Bringing Our Children to the Table

In doctrinally serious churches, welcoming the children of believers to the Lord’s Supper is one of the most important elements of the life of the church; it is also one of the most difficult and widely debated matters. On one side of the debate are those who believe that our children should be well into their teenage years prior to bringing them to the table. On the another side of the debate are those who want to bring their children to the table at infancy or an extremely young age. In between these two extremes are those many churches that have a confirmation class to prepare the children of believers doctrinally and then bring them to the table when they are in their latter adolescence or early teenage years. There are also those churches that encourage the parents to work closely with their children and then to bring them to the elders of the church when they believe that they might be ready to be examined for communing membership in the church. We might call that view the “parent-elder conference approach.” It is this latter category into which the local church that I pastor falls. We believe that every child is different and that the parents should work closely with the pastor/elders of the church to determine when a particular child should be welcomed to the table. 

Part of the difficulty of this subject is that the Scriptures do not give us an age with we may resolve the tension. Rather, the Scriptures give us general principles to which we must adhere–principles that require a great deal of wisdom. For instance, the Apostle Paul–in 1 Corinthians 11:27-32–gives warnings to the members of the church. Each member must be able to examine himself or herself prior to partaking of the bread and the wine. At what point is a child mature enough to examine his or her own heart to see whether or not he or she is discerning the body or not? Certainly, there is absolutely no reason why we would ever assume that an infant could examine his or her own heart with any sort of conscious maturity. This is not to say that an infant cannot be regenerate by the sovereign working of the Holy Spirit. David , Jeremiah and John the Baptist are all examples of those regenerate from the womb (Ps. 22:9; Jer. 1:5; Luke 1:15, 41). We may all agree that a 3 or 4 year old may have a sincere profession of faith in Christ (and may be saving united to the Redeemer); but, we may disagree about whether or not he or she is mature enough to discern the body in the Supper. We are to be looking for both sincerity and maturity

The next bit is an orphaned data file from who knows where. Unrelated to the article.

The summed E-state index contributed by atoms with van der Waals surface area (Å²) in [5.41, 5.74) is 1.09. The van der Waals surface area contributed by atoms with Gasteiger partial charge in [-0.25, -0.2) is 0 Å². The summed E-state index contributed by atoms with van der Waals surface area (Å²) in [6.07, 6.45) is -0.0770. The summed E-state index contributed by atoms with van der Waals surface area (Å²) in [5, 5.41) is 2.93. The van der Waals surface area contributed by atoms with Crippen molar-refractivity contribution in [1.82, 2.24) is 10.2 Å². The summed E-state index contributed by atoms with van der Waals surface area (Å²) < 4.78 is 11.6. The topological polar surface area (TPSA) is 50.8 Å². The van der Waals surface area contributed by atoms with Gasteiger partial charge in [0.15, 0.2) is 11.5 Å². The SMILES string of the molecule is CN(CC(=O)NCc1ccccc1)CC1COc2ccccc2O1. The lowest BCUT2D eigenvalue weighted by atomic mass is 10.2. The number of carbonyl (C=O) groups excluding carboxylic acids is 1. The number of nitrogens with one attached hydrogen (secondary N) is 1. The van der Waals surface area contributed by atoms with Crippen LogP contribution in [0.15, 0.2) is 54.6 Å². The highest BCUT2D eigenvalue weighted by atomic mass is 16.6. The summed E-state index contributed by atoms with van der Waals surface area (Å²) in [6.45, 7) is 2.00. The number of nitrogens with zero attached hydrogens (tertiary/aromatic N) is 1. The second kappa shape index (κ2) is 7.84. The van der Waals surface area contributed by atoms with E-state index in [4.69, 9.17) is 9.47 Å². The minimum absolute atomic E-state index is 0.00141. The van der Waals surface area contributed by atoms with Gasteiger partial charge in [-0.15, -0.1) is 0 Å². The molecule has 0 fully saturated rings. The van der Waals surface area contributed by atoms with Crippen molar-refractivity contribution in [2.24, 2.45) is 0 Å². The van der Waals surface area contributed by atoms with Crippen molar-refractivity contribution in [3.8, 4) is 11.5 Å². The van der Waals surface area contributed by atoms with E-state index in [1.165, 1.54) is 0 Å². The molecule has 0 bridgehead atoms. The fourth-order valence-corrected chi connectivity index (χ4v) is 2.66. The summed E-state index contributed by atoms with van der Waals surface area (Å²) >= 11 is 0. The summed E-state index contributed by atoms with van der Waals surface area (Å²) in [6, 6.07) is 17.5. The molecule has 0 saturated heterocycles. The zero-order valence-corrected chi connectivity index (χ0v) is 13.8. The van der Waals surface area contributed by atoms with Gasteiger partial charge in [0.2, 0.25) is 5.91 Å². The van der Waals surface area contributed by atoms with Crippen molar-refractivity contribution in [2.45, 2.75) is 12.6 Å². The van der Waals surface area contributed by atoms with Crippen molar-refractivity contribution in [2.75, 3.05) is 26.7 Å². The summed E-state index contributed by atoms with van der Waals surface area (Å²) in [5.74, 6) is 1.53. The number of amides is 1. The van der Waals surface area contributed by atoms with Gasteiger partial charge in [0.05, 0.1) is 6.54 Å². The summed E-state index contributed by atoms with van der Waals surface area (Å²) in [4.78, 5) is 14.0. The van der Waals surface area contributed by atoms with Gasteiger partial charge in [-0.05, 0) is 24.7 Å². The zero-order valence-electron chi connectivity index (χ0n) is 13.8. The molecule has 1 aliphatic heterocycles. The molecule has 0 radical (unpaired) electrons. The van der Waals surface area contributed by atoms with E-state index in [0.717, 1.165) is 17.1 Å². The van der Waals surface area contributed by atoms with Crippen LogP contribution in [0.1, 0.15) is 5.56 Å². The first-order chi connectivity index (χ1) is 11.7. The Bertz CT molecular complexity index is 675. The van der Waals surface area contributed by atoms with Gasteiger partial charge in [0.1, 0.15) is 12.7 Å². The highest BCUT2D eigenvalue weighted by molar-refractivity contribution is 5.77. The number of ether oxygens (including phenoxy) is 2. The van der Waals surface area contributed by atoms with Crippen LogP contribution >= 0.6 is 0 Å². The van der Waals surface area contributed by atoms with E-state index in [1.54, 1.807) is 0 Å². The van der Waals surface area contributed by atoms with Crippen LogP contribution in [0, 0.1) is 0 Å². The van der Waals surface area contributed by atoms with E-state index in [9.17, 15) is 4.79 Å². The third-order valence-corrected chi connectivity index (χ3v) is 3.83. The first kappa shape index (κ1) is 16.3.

In recent years, some have suggested that the Covenant Lord wants us to bring our infants to the table, since they are members of the covenant family of God. The problem with paedocommunion is that, de facto, it changes the nature of the sacrament and lays aside the clear teaching of 1 Corinthians 11:27-32. It seems to be a simple solution to the problem of knowing when to admit the children of believers to the table, but it lacks biblical support, any substantial place in church history and functionally suggests that the sacraments work ex opere operato (out of themselves irrespective of whether or not the infant is examining himself or herself and is so exercising faith when they come to partake of the bread and wine). In addition, paedocommunion demands changing the symbolism of the elements (the separation of the bread and the wine symbolizing the separation of the blood of Jesus from the body of Jesus) since an infant cannot chew or swallow bread.